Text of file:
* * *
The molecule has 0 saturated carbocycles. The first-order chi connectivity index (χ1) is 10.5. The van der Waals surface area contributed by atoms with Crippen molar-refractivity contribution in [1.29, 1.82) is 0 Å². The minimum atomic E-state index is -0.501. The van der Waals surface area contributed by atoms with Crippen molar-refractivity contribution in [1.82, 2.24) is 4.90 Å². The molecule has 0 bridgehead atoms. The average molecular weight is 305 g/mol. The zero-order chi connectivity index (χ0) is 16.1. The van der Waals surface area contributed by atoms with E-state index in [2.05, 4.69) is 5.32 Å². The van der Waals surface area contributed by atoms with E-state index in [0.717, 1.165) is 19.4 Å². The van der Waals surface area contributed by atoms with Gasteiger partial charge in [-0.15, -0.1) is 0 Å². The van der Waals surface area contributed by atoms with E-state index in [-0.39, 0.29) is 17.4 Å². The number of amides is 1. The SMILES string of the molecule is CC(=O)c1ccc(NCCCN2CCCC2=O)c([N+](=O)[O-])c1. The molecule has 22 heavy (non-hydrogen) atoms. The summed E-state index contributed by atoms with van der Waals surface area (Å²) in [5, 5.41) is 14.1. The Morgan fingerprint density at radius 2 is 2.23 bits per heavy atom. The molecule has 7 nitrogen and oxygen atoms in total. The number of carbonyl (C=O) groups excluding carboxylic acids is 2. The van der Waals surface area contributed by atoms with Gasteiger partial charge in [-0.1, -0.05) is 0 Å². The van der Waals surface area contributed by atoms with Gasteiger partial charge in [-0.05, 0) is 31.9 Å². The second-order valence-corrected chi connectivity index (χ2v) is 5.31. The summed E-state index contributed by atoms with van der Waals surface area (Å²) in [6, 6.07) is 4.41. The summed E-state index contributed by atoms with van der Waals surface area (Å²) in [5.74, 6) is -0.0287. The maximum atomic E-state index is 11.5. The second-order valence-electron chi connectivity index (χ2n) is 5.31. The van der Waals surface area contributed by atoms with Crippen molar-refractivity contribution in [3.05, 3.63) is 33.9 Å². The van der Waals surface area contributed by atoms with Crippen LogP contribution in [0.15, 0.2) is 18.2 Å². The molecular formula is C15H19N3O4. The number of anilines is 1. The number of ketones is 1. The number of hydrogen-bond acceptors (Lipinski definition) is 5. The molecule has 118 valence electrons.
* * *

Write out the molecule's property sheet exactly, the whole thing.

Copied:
The molecule has 0 saturated carbocycles. The first-order chi connectivity index (χ1) is 10.5. The van der Waals surface area contributed by atoms with Crippen molar-refractivity contribution in [1.29, 1.82) is 0 Å². The minimum atomic E-state index is -0.501. The van der Waals surface area contributed by atoms with Crippen molar-refractivity contribution in [1.82, 2.24) is 4.90 Å². The molecule has 0 bridgehead atoms. The average molecular weight is 305 g/mol. The zero-order chi connectivity index (χ0) is 16.1. The van der Waals surface area contributed by atoms with E-state index in [2.05, 4.69) is 5.32 Å². The van der Waals surface area contributed by atoms with E-state index in [0.717, 1.165) is 19.4 Å². The van der Waals surface area contributed by atoms with Gasteiger partial charge in [-0.15, -0.1) is 0 Å². The van der Waals surface area contributed by atoms with E-state index in [-0.39, 0.29) is 17.4 Å². The number of amides is 1. The SMILES string of the molecule is CC(=O)c1ccc(NCCCN2CCCC2=O)c([N+](=O)[O-])c1. The molecule has 22 heavy (non-hydrogen) atoms. The summed E-state index contributed by atoms with van der Waals surface area (Å²) in [5, 5.41) is 14.1. The Morgan fingerprint density at radius 2 is 2.23 bits per heavy atom. The molecule has 7 nitrogen and oxygen atoms in total. The number of carbonyl (C=O) groups excluding carboxylic acids is 2. The van der Waals surface area contributed by atoms with Gasteiger partial charge in [-0.1, -0.05) is 0 Å². The van der Waals surface area contributed by atoms with Gasteiger partial charge in [-0.05, 0) is 31.9 Å². The second-order valence-corrected chi connectivity index (χ2v) is 5.31. The summed E-state index contributed by atoms with van der Waals surface area (Å²) in [6, 6.07) is 4.41. The summed E-state index contributed by atoms with van der Waals surface area (Å²) in [5.74, 6) is -0.0287. The maximum atomic E-state index is 11.5. The second-order valence-electron chi connectivity index (χ2n) is 5.31. The van der Waals surface area contributed by atoms with Crippen molar-refractivity contribution in [3.05, 3.63) is 33.9 Å². The van der Waals surface area contributed by atoms with Crippen LogP contribution in [0.15, 0.2) is 18.2 Å². The molecular formula is C15H19N3O4. The number of anilines is 1. The number of ketones is 1. The number of hydrogen-bond acceptors (Lipinski definition) is 5. The molecule has 118 valence electrons.